Change was clearly in the air on September 25 as about 150 youth from throughout Los Angeles gathered for the first annual Youth Conversations Luncheon on domestic violence held by The Change to benefit Jenesse Center, Inc.
The outdoor barbecue and conversations event is part of The Change's continuing effort to educate adolescents about handling situations without using violence or emotional abuse and discussed the signs that are considered characteristics of an endangering relationship. The event mixed comedy with serious and frank conversations about domestic violence.
Founded by Bryson Rouzan-Thomas, Chelsea Dern and Natalia Villaraigosa, The Change is a youth organization dedicated to the idea that in order to see change, you have to be the change. The Change members include: Bryson Rouzan-Thomas, President & Co-Founder; Chelsea Dern, Vice President & Co-Founder; Kelley Butler, Secretary; Natalia Villaraigosa, Treasurer & Co-Founder; Michael Stennis, Event Manager; and Jordan Butler, Johanna Holman, Meadow Holman, Brianna Rouzan and Pilar Stennis.
“It is sad to ponder on the fact that we may have friends or family members that are in an abusive relationship but are remaining silent,” said Rouzan-Thomas. “Many are not even aware of the situation that they are in because they have not been educated about the signs.”
The luncheon was held at the home of Dr. & Mrs. Alan Todd Turner, who are continous supporters of Jenesse Center, Inc. and The Change. Mayor Antonio Villaraigosa and last year's Jenesse's Silver Rose Gala Honoree Supervisor Mark Ridley-Thomas were in attendance and presented The Change with a certificate of continuous service to the community.
Rouzan-Thomas has been involved with Jenesse Center from a very young age. His mother Sherron Rouzan-Thomas has supported Jenesse for years and she empowered him and his older brother Brandon to volunteer at Jenesse. What he saw had a deep effect on how he viewed the world.
“I know this may sound corny, but I always knew that I was never going to just sit back and hope things would one day be different," said Rouzan-Thomas. "I knew I was a change maker. I also knew that I couldn’t change things alone, which is why I partnered with my friends so that together we could use our combined resources and skills to reach as many people as possible.”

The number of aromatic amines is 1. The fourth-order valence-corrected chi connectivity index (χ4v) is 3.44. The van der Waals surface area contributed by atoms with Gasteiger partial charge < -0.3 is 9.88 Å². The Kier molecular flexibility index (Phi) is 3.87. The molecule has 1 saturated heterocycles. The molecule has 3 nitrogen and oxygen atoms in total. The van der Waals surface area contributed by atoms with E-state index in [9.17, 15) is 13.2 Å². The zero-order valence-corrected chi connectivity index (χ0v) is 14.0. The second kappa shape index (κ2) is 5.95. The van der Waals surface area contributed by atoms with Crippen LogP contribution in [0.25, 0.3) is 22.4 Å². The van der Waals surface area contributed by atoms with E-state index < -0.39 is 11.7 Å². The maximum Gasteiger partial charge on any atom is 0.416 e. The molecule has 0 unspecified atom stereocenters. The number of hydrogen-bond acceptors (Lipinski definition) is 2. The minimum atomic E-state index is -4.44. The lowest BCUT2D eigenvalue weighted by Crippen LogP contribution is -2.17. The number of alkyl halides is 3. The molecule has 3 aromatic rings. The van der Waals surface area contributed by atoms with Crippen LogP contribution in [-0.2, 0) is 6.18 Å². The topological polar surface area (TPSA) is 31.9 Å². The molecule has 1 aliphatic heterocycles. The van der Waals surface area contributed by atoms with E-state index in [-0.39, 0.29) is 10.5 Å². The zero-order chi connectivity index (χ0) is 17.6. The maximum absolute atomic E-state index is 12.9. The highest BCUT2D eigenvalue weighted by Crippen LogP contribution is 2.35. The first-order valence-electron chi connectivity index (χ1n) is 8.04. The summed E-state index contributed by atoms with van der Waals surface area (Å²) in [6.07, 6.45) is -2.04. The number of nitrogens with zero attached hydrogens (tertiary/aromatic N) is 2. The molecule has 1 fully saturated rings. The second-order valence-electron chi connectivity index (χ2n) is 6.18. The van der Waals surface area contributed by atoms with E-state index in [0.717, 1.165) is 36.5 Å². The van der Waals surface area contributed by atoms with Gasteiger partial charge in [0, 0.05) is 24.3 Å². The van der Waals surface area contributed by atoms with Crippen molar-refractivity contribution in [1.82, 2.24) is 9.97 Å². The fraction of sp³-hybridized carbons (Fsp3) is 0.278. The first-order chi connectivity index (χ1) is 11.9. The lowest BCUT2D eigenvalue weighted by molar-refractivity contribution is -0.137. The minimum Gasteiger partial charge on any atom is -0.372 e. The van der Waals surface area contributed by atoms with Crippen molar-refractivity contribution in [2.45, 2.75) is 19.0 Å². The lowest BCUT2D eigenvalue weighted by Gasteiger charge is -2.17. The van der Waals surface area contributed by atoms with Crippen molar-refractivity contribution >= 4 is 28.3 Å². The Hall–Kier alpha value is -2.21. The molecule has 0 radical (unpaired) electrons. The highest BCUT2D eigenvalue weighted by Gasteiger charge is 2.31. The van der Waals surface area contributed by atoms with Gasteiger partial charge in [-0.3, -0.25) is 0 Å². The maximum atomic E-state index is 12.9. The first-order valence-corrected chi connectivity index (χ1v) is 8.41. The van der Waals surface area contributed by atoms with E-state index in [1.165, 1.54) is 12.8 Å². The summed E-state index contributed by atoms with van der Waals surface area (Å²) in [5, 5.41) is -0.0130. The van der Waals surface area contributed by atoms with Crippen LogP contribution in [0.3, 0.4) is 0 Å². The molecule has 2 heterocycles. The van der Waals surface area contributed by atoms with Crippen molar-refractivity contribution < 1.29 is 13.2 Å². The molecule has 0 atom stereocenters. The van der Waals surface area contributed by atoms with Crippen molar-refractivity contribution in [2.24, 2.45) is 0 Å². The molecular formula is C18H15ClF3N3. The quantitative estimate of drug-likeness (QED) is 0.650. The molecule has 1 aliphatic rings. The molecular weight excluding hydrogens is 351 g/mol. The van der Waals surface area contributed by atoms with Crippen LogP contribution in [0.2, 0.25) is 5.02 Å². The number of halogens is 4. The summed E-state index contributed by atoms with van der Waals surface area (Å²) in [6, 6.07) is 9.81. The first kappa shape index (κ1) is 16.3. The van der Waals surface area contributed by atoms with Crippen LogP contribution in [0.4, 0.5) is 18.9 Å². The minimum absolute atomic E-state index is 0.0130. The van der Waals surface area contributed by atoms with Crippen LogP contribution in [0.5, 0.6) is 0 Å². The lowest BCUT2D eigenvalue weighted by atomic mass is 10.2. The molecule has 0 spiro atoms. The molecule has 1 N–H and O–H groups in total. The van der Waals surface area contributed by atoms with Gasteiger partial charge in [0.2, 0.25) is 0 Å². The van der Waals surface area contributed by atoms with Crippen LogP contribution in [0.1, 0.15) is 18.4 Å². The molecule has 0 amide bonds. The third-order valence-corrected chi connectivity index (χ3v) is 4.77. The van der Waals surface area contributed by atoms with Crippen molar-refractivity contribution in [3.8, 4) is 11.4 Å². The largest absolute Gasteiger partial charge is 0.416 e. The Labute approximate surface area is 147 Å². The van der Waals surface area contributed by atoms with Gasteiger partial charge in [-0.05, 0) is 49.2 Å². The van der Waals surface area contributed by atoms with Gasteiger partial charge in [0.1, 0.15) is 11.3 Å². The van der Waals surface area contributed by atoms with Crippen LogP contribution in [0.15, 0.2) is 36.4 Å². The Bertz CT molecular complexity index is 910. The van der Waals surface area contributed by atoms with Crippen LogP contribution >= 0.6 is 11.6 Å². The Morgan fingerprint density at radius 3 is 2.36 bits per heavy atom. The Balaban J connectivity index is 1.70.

Jenesse Center’s Executive Director Karen Earl admires the work The Change is doing to reach the next generation.
“It is just amazing for me to see so many young people coming together around this issue. It really gives me hope that the work we are doing is changing the way that people view domestic violence. Ten years ago, I’m not sure if something like this would have happened. I’m really glad that the young people who come to volunteer with us are soaking in our message and are feeling passionate enough to share in this work.”
Jenesse Center’s Board President, Avis Frazier-Thomas agrees.
“I am so proud of all the members of The Change and all the young people who work with Jenesse throughout the year and who use their talents to benefit the families that Jenesse serves. They have dedicated themselves to making real change in the communities they live in. When I see them, I see Jenesse’s future.”
The luncheon concluded with guest speakers West Division LAPD Captain Evangelyn Nathan and Exectuive Producer Mara Brock-Akil, along with luncheon participants signing their "iPledge," a promise to never use violence and to take the education they learned from the event and incorporate it in their daily lives.
For more information about The Change contact Bryson Rouzan-Thomas at email@example.com. For more information about Jenesse Center, Inc. visit their official website at www.jenesse.org.